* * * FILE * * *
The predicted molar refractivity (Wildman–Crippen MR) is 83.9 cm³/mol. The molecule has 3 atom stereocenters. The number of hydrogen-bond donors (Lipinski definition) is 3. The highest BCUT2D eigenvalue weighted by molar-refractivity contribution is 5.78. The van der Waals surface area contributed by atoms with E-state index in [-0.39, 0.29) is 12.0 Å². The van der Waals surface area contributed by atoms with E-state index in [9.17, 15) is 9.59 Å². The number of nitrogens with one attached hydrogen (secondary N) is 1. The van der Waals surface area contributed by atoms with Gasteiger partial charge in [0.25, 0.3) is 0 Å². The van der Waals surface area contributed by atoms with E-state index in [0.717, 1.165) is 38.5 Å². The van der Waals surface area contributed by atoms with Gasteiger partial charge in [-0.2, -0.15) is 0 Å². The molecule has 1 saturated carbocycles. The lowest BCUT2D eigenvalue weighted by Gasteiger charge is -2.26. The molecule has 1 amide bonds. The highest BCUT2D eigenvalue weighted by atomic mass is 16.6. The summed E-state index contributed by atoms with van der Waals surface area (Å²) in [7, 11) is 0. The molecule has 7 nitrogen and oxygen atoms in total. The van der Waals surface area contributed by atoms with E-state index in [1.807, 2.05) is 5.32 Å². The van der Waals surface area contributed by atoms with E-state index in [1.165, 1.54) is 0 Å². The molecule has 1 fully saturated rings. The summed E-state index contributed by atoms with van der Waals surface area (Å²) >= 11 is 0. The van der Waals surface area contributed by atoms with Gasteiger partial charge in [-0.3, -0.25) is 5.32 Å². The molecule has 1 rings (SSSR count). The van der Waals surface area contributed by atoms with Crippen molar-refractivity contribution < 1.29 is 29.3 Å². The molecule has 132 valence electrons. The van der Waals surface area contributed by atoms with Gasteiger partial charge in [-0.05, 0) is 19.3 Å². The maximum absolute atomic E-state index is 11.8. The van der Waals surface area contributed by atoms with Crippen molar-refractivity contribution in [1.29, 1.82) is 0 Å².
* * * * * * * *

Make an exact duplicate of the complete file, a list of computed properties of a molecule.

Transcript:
The predicted molar refractivity (Wildman–Crippen MR) is 83.9 cm³/mol. The molecule has 3 atom stereocenters. The number of hydrogen-bond donors (Lipinski definition) is 3. The highest BCUT2D eigenvalue weighted by molar-refractivity contribution is 5.78. The van der Waals surface area contributed by atoms with E-state index in [-0.39, 0.29) is 12.0 Å². The van der Waals surface area contributed by atoms with E-state index in [9.17, 15) is 9.59 Å². The number of nitrogens with one attached hydrogen (secondary N) is 1. The van der Waals surface area contributed by atoms with Gasteiger partial charge in [0.25, 0.3) is 0 Å². The van der Waals surface area contributed by atoms with E-state index in [0.717, 1.165) is 38.5 Å². The van der Waals surface area contributed by atoms with Gasteiger partial charge in [-0.2, -0.15) is 0 Å². The molecule has 1 saturated carbocycles. The lowest BCUT2D eigenvalue weighted by Gasteiger charge is -2.26. The molecule has 1 amide bonds. The highest BCUT2D eigenvalue weighted by atomic mass is 16.6. The summed E-state index contributed by atoms with van der Waals surface area (Å²) in [7, 11) is 0. The molecule has 7 nitrogen and oxygen atoms in total. The van der Waals surface area contributed by atoms with E-state index in [1.807, 2.05) is 5.32 Å². The van der Waals surface area contributed by atoms with E-state index in [1.165, 1.54) is 0 Å². The molecule has 1 fully saturated rings. The summed E-state index contributed by atoms with van der Waals surface area (Å²) >= 11 is 0. The van der Waals surface area contributed by atoms with Gasteiger partial charge in [-0.3, -0.25) is 5.32 Å². The molecule has 1 rings (SSSR count). The van der Waals surface area contributed by atoms with Crippen molar-refractivity contribution < 1.29 is 29.3 Å². The molecule has 132 valence electrons. The van der Waals surface area contributed by atoms with Gasteiger partial charge in [-0.05, 0) is 19.3 Å². The maximum absolute atomic E-state index is 11.8. The van der Waals surface area contributed by atoms with Crippen molar-refractivity contribution in [1.29, 1.82) is 0 Å².